Vice-President Yemi Osinbajo Presents Report of Economic Sustainability Plan Committee titled: “Bouncing Back: The Nigerian Economic Sustainability Plan” to President Buhari in Abuja, FCT

COVID-19: Government says millions more Nigerians drifting into poverty

* 39.4 million people will be out of unemployment by end of 2020 unless…. ─Report

*Declining GDP growth may result in N3.1 trillion loss to consumer purchasing power

* Federal Government outlines strategic measures as a way out

Isola Moses | ConsumerConnect

As the damaging effects of the socio-economic disruptions occasioned by the outbreak of the novel Coronavirus (COVID-19) become more visible in the nation’s economy, the Federal Government has said that before the fatal pandemic runs out its full course, millions more Nigerians would be under extreme poverty.

Nigeria’s Gross Domestic Product (GDP) might likely fall between -4.40 percent and -8.91 percent, depending on how long the virus crisis will last and the strength of the economic response, reports Vanguard.

According to the Federal Government, the country currently, is recording an average of N185 billion revenue shortfall monthly as a result of the Coronavirus (COVID-19) pandemic.

The elderly poor and vulnerable population queuing for some relief materials to survive the trying times in the economy.  Photo: PulseNg  

The economic impact of the COVID-19 pandemic has caused an astronomic rise in unemployment to 33.6 percent, indicating that about 39.4 million people would be unemployed by the end of 2020, if nothing concrete is done to address the situation.

In the recent report of the Economic Sustainability Plan Committee titled: “Bouncing Back: The Nigerian Economic Sustainability Plan”, headed by Vice-President Yemi Osinbajo, and submitted to President Muhammadu Buhari in the Federal Executive Council (FEC) Chamber, Presidential Villa, Abuja.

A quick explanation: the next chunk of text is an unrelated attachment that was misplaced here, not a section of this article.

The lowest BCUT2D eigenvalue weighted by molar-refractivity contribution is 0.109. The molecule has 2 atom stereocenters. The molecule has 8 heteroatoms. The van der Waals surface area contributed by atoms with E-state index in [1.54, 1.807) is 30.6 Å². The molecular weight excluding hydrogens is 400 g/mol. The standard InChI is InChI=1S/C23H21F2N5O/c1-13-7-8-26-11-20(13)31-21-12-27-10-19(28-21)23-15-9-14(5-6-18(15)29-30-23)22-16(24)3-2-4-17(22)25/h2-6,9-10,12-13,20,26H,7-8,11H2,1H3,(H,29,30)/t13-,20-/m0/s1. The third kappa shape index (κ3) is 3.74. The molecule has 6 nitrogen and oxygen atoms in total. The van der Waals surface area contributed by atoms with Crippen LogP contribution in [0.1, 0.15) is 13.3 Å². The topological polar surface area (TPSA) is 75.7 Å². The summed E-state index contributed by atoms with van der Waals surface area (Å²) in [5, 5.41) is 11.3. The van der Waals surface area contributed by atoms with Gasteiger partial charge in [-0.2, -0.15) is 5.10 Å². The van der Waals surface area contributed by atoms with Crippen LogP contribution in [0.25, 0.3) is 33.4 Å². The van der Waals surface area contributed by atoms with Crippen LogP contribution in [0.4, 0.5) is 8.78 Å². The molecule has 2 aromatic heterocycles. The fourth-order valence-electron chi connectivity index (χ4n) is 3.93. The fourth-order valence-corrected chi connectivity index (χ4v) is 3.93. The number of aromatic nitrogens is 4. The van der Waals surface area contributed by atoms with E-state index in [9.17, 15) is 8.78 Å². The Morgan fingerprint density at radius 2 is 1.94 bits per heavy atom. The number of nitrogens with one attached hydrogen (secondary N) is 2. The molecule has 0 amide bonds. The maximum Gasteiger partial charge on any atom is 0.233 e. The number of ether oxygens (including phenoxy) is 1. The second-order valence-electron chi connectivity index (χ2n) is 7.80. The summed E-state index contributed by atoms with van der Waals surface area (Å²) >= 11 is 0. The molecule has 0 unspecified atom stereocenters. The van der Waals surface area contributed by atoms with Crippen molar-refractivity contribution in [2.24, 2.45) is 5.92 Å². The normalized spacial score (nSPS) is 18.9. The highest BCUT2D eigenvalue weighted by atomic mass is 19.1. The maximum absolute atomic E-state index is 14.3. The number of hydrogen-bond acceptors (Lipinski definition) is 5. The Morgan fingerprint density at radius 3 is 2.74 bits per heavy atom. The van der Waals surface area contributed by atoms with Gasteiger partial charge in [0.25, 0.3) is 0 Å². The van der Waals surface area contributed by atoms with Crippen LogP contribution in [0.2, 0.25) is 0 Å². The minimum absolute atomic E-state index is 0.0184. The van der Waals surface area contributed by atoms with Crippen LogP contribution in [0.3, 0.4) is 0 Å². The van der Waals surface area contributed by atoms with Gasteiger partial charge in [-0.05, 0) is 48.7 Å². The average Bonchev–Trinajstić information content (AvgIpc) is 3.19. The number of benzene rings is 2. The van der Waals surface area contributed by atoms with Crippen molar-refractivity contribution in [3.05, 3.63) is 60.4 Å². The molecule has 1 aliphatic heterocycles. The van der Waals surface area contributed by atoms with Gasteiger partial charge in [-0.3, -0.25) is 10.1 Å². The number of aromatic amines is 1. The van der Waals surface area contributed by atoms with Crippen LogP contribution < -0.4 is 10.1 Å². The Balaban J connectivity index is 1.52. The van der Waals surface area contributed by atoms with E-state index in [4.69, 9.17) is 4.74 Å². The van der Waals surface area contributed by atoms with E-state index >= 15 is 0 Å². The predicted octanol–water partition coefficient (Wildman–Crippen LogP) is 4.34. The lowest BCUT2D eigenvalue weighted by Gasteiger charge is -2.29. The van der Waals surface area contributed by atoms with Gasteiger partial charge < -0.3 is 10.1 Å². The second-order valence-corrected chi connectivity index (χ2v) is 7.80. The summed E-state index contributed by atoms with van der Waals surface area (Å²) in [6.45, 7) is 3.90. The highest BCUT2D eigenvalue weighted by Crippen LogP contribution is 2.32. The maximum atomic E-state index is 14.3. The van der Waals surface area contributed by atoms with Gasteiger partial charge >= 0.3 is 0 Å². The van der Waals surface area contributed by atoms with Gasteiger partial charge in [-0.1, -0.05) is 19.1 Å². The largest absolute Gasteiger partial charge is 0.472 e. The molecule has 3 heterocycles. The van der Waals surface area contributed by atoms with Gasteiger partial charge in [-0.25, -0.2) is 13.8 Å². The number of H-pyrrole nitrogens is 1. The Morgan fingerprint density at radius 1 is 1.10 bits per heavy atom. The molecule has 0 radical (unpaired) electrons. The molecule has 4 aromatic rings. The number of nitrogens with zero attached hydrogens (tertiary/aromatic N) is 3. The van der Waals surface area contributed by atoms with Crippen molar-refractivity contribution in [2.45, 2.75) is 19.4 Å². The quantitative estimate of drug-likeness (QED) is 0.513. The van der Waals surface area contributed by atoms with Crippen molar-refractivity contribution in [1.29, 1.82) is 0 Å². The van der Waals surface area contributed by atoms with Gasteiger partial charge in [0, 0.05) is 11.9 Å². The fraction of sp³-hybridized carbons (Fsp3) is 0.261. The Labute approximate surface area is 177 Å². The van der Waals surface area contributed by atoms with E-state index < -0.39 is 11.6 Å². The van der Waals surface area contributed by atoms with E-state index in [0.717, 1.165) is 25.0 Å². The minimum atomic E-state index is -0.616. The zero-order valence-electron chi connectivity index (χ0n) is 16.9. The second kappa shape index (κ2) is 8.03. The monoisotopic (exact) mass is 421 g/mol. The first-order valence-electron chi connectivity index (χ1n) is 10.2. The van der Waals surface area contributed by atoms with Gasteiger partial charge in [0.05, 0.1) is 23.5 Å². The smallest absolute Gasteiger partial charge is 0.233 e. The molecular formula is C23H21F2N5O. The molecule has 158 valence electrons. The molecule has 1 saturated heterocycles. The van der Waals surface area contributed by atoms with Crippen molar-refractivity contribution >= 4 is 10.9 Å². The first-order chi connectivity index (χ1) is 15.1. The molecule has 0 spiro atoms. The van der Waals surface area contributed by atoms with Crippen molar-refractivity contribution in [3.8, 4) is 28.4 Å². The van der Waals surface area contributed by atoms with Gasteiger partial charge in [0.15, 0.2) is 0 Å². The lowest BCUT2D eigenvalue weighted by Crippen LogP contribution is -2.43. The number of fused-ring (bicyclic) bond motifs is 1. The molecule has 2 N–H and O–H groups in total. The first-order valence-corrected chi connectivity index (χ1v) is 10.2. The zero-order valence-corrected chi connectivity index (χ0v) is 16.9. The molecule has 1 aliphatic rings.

Recently, report indicated that Nigeria’s misery index is set for a spike, with more than three million people joining the ranks of the poor against the backdrop of the projected contraction of the economy as measured by the GDP and population growth rate.

The Nigerian Government had projected that the economy (GDP) would contract by 4.4 percent by end of 2020, down from growth of 2.27 percent in 2019, as a result of the economic impact of COVID-19.

The nation’s population, on the contrary, is as well projected to grow by 3.5 percent, reaching about 218.3 million at year end, though some analysts told Vanguard this is a conservative estimate.

It was also gathered that decline in GDP growth rate is set to result in loss of about N3.1 trillion to the population’s purchasing power which will equally bring down the per capita GDP to about N312,697 which is about eight percent drop from the 2019 figure of N337,550.

As the poverty rate increases in the economy, what hope for these kids looking into the future?  Photo: Naija247News

Consequently, the declines would precipitate increase in the nation’s poverty index with the number of citizens below poverty line growing to 89.5 million by year end from 86.71 million last year, based on the Nigeria Bureau of Statistics (NBS), 40.1 per cent poverty rate for the country.